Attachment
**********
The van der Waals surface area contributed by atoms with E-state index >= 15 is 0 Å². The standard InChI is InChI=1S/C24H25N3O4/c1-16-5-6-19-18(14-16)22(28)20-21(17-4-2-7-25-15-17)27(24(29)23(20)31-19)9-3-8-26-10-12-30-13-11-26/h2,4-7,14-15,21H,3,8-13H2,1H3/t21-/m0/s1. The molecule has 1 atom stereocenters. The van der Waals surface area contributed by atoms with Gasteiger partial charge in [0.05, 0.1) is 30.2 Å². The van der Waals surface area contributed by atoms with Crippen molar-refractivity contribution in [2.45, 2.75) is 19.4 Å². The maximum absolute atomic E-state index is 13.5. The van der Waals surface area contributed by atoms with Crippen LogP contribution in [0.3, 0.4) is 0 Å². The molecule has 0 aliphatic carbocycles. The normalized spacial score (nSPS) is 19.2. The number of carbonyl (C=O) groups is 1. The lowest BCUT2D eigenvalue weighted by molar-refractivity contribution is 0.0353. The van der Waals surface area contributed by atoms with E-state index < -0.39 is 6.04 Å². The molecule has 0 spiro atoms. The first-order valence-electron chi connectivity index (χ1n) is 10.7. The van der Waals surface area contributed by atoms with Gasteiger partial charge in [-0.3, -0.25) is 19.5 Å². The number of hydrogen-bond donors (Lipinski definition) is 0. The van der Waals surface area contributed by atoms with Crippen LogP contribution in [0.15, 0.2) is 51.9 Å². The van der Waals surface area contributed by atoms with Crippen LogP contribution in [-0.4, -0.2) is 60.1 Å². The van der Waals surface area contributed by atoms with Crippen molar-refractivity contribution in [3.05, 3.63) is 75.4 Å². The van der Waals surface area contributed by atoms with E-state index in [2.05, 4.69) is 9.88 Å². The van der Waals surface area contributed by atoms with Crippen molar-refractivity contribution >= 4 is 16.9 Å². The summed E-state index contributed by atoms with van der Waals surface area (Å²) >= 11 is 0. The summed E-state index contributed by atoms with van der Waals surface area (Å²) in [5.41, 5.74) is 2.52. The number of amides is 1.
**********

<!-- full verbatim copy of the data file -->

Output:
The van der Waals surface area contributed by atoms with E-state index >= 15 is 0 Å². The standard InChI is InChI=1S/C24H25N3O4/c1-16-5-6-19-18(14-16)22(28)20-21(17-4-2-7-25-15-17)27(24(29)23(20)31-19)9-3-8-26-10-12-30-13-11-26/h2,4-7,14-15,21H,3,8-13H2,1H3/t21-/m0/s1. The molecule has 1 atom stereocenters. The van der Waals surface area contributed by atoms with Gasteiger partial charge in [0.05, 0.1) is 30.2 Å². The van der Waals surface area contributed by atoms with Crippen molar-refractivity contribution in [2.45, 2.75) is 19.4 Å². The maximum absolute atomic E-state index is 13.5. The van der Waals surface area contributed by atoms with Crippen LogP contribution in [0.3, 0.4) is 0 Å². The molecule has 0 aliphatic carbocycles. The normalized spacial score (nSPS) is 19.2. The number of carbonyl (C=O) groups is 1. The lowest BCUT2D eigenvalue weighted by molar-refractivity contribution is 0.0353. The van der Waals surface area contributed by atoms with E-state index < -0.39 is 6.04 Å². The molecule has 0 spiro atoms. The first-order valence-electron chi connectivity index (χ1n) is 10.7. The van der Waals surface area contributed by atoms with Gasteiger partial charge in [-0.3, -0.25) is 19.5 Å². The number of hydrogen-bond donors (Lipinski definition) is 0. The van der Waals surface area contributed by atoms with Crippen LogP contribution in [0.15, 0.2) is 51.9 Å². The van der Waals surface area contributed by atoms with Crippen LogP contribution in [-0.4, -0.2) is 60.1 Å². The van der Waals surface area contributed by atoms with Crippen molar-refractivity contribution in [3.05, 3.63) is 75.4 Å². The van der Waals surface area contributed by atoms with E-state index in [2.05, 4.69) is 9.88 Å². The van der Waals surface area contributed by atoms with Crippen molar-refractivity contribution >= 4 is 16.9 Å². The summed E-state index contributed by atoms with van der Waals surface area (Å²) >= 11 is 0. The summed E-state index contributed by atoms with van der Waals surface area (Å²) in [5.41, 5.74) is 2.52. The number of amides is 1.